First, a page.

Part of the motivation for this series is the fact that I find that general awareness of the history and even the present status of FamilySearch is all but non-existent even among members of the Church. Understanding this process is important to members of the Church because of FamilySearch's involvement in the process of submitting names for Temple work.
The basic sources for information on the history of the Genealogical Society of Utah and subsequently, FamilySearch include a book on the subject and brief selection of website references. Here is the list of references.
- Allen, James B., Jessie L. Embry, and Kahlile B. Mehr. Hearts Turned to the Fathers: A History of the Genealogical Society of Utah, 1894-1994. Provo, Utah: BYU Studies, Brigham Young University, 1995.
- Genealogical Society of Utah on the FamilySearch.org Research Wiki
- Wikipedia: Genealogical Society of Utah
- Wikipedia: FamilySearch
- Genealogical Society of Utah in the Encyclopedia of Mormonism
- Genealogical Society of Utah from the Kodak Records Management website
- The Genealogical Society of Utah as a Data Resource for Historical Demography, Lee L. Bean, Geraldine P. Mineau, Katherine A. Lynch and J. Dennis Willigan, Population Index, Vol. 46, No. 1 (Spring, 1980), pp. 6-19, Published by: Office of Population Research on JSTOR.org Click here for link to article.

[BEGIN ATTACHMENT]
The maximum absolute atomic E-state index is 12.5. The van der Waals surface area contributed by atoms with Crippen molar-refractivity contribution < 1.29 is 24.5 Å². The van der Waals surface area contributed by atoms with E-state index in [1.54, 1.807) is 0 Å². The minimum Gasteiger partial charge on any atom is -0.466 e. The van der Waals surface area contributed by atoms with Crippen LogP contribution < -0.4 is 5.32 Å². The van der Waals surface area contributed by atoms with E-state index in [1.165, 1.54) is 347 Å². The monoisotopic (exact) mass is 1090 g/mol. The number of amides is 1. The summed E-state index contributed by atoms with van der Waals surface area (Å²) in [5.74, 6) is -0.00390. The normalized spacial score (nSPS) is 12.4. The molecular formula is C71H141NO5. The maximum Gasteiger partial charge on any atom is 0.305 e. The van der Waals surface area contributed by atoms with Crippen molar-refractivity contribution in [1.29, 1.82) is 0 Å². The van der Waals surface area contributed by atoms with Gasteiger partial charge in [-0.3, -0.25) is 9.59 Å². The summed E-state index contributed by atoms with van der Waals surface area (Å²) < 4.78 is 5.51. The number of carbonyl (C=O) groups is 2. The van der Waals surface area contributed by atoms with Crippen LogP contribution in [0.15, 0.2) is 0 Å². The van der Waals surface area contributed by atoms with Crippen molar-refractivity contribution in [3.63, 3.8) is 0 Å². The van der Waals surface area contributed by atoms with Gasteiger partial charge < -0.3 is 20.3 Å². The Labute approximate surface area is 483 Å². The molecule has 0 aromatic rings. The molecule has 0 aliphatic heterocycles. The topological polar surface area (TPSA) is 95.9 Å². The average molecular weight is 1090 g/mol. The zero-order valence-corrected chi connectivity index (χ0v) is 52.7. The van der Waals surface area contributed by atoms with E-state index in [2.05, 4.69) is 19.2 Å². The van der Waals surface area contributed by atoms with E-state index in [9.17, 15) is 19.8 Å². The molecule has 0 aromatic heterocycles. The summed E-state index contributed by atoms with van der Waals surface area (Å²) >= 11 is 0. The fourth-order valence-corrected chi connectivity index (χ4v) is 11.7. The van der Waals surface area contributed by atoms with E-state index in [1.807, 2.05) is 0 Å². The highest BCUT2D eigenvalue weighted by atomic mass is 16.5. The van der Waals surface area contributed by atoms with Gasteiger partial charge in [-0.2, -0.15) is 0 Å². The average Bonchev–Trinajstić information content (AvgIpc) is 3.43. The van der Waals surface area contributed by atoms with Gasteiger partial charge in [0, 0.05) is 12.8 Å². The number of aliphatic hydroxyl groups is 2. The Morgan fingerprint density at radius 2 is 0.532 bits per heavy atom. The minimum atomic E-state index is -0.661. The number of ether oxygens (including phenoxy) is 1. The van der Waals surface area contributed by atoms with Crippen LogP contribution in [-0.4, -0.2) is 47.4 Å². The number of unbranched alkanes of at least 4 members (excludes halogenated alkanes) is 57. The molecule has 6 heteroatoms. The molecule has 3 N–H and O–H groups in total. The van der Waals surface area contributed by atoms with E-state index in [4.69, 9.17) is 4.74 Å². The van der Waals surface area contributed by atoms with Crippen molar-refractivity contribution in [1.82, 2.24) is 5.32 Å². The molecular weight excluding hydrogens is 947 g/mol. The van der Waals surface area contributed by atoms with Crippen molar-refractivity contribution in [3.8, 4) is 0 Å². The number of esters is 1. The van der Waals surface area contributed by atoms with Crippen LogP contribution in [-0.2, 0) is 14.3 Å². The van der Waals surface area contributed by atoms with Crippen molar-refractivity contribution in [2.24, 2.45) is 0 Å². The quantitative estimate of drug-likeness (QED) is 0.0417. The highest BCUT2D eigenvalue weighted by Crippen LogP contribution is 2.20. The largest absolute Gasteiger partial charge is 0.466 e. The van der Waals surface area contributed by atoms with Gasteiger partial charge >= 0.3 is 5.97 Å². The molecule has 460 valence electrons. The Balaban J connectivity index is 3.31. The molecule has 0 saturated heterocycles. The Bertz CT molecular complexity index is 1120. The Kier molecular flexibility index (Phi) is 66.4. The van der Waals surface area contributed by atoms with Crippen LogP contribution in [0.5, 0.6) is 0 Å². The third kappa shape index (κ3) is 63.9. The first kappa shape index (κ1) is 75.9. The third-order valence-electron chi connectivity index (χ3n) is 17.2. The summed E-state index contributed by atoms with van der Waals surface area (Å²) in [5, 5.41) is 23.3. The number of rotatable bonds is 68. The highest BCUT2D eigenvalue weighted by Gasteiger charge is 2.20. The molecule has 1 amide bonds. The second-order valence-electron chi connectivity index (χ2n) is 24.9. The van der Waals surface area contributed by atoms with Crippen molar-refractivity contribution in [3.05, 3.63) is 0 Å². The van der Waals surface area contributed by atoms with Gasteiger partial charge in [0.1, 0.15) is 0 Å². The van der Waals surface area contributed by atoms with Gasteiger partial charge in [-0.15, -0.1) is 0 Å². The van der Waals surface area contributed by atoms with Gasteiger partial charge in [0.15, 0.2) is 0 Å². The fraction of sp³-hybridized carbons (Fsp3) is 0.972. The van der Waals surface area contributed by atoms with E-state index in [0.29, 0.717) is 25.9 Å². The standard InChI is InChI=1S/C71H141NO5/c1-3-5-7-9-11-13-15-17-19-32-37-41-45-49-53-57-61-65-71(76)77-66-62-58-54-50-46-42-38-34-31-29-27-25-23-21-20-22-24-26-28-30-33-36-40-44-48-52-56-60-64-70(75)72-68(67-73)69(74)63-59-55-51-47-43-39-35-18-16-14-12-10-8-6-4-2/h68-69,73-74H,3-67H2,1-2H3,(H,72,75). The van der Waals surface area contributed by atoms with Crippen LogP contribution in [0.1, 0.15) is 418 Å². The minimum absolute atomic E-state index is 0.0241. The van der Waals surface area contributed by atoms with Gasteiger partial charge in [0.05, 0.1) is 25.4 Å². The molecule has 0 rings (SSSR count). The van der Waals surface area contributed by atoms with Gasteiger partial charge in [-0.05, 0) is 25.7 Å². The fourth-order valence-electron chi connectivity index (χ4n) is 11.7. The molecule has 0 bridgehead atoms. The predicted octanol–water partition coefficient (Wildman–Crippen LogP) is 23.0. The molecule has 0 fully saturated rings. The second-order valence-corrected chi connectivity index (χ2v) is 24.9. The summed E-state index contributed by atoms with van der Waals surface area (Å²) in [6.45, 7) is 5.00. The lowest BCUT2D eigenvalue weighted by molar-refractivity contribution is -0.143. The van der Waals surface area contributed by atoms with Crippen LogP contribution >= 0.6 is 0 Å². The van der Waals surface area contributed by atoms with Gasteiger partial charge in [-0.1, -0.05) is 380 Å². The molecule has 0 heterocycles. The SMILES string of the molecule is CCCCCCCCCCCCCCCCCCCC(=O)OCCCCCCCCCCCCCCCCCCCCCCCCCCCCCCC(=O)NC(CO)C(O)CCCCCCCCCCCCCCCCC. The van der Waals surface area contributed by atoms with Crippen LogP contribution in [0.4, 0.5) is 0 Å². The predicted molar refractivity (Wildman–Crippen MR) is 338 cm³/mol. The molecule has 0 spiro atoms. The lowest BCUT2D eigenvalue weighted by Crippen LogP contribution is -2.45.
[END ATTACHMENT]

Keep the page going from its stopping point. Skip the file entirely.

Absent the book, there would be little or no actual historical information online and readily available although much of the history can be pieced together from digitized copies of The Utah Genealogical and Historical Magazine online on Google Books.
Any history of the Genealogical Society of Utah should also be viewed in conjunction with an overall view of the history of genealogy in the United States. As I have recommended in the past, for this history, one of the few modern sources is the book:
Weil, François. Family Trees A History of Genealogy in America. Cambridge, Massachusetts: Harvard University Press, 2013.
Now, you are probably asking yourself why you should know anything about the Genealogical Society of Utah or FamilySearch? Seeking out their ancestors, documenting them and ultimately, providing essential saving ordinances for them in the Temples is a basic component of believes and to some extent, the practices of the members of the Church. I qualify the statement about practices because only such a small percentage of the membership of the Church is directly involved in the process of submitting names for Temple work. But in any event, the members of the Church should have a basic understanding of how and why we have our present-day genealogical entities, if for no other reason than to dispel rumors and diminish frustration with the system. If you know how a certain procedure came to be and why it was initiated, you are much less likely to be critical or negative towards the institution.